BMW of North America, Inc. v. Gore, 517 U.S. 559, 2 (1996)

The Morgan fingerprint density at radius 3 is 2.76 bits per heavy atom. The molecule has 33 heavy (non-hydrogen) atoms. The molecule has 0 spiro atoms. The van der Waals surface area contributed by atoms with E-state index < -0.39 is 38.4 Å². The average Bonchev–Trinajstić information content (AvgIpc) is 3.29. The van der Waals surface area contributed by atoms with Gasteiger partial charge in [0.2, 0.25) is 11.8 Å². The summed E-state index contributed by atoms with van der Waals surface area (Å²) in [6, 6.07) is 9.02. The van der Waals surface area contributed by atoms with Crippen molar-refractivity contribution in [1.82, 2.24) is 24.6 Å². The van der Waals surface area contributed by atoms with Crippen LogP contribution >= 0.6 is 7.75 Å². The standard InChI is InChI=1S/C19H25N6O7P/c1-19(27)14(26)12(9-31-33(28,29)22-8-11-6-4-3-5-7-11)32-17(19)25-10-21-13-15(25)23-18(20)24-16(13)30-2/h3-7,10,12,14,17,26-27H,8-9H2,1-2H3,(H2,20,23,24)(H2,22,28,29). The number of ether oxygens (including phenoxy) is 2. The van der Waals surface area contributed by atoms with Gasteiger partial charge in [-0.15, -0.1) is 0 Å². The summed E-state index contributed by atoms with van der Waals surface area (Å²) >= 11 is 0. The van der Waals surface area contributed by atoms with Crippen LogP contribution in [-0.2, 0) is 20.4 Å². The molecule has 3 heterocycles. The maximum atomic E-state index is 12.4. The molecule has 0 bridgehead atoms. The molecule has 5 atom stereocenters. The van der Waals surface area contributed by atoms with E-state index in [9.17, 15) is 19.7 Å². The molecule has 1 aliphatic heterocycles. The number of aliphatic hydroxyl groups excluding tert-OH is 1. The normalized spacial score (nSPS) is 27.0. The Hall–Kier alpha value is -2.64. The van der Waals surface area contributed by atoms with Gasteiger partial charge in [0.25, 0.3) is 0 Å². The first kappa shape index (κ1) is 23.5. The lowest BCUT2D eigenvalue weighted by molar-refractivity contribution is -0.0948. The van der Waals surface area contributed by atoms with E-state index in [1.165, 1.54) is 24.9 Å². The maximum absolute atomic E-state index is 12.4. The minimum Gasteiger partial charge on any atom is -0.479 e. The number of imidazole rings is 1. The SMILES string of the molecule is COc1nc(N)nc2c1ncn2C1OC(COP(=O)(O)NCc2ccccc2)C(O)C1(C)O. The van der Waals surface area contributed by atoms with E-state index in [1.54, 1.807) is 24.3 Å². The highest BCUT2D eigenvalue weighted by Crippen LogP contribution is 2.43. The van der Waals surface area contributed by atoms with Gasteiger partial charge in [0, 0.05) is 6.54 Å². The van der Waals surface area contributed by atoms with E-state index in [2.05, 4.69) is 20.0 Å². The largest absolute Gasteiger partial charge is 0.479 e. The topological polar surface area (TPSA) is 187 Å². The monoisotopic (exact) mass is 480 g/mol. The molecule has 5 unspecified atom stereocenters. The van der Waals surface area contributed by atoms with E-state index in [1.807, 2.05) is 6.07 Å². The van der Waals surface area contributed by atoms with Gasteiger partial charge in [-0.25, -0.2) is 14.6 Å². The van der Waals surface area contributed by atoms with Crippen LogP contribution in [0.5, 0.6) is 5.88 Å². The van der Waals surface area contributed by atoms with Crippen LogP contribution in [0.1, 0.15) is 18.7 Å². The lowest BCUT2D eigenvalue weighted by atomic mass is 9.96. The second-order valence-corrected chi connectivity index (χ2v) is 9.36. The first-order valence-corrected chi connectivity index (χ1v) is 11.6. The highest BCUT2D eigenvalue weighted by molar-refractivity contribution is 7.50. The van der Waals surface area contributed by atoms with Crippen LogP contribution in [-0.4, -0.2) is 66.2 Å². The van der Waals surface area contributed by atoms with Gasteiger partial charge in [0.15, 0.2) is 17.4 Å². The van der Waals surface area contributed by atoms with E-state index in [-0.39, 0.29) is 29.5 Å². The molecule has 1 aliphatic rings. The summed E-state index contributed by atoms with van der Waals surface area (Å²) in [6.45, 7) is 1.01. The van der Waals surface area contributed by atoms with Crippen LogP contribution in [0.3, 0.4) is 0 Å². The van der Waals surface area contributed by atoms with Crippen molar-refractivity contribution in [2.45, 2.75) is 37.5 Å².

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occurred solely within Alabama, with consideration being given only to the interests of Alabama consumers. Pp. 568-574. (b) Elementary notions of fairness enshrined in this Court's constitutional jurisprudence dictate that a person receive fair notice not only of the conduct that will subject him to punishment but also of the severity of the penalty that a State may impose. Three guideposts, each of which indicates that BMW did not receive adequate notice of the magnitude of the sanction that Alabama might impose, lead to the conclusion that the $2 million award is grossly excessive. Pp. 574-575. (c) None of the aggravating factors associated with the first (and perhaps most important) indicium of a punitive damages award's excessiveness—the degree of reprehensibility of the defendant's conduct, see, e. g., Day v. Woodworth, 13 How. 363, 371—is present here. The harm BMW inflicted on Gore was purely economic; the presale repainting had no effect on the car's performance, safety features, or appearance; and BMW's conduct evinced no indifference to or reckless disregard for the health and safety of others. Gore's contention that BMW's nondisclo-sure was particularly reprehensible because it formed part of a nationwide pattern of tortious conduct is rejected, because a corporate executive could reasonably have interpreted the relevant state statutes as establishing safe harbors for nondisclosure of presumptively minor repairs, and because there is no evidence either that BMW acted in bad faith when it sought to establish the appropriate line between minor damage and damage requiring disclosure to purchasers, or that it persisted in its course of conduct after it had been adjudged unlawful. Finally, there is no evidence that BMW engaged in deliberate false statements, acts of affirmative misconduct, or concealment of evidence of improper motive. Pp. 575-580. (d) The second (and perhaps most commonly cited) indicium of excessiveness—the ratio between the plaintiff's compensatory damages and the amount of the punitive damages, see, e. g., TXO, 509 U. S., at 459— also weighs against Gore, because his $2 million award is 500 times the amount of his actual harm as determined by the jury, and there is no suggestion that he or any other BMW purchaser was threatened with any additional potential harm by BMW's nondisclosure policy. Although it is not possible to draw a mathematical bright line between the constitutionally acceptable and the constitutionally unacceptable that would fit every case, see, e. g., id., at 458, the ratio here is clearly outside the acceptable range. Pp. 580-583. (e) Gore's punitive damages award is not saved by the third relevant indicium of excessiveness—the difference between it and the civil or criminal sanctions that could be imposed for comparable misconduct, see, e. g., Pacific Mut. Life Ins. Co. v. Haslip, 499 U. S. 1, 23—because

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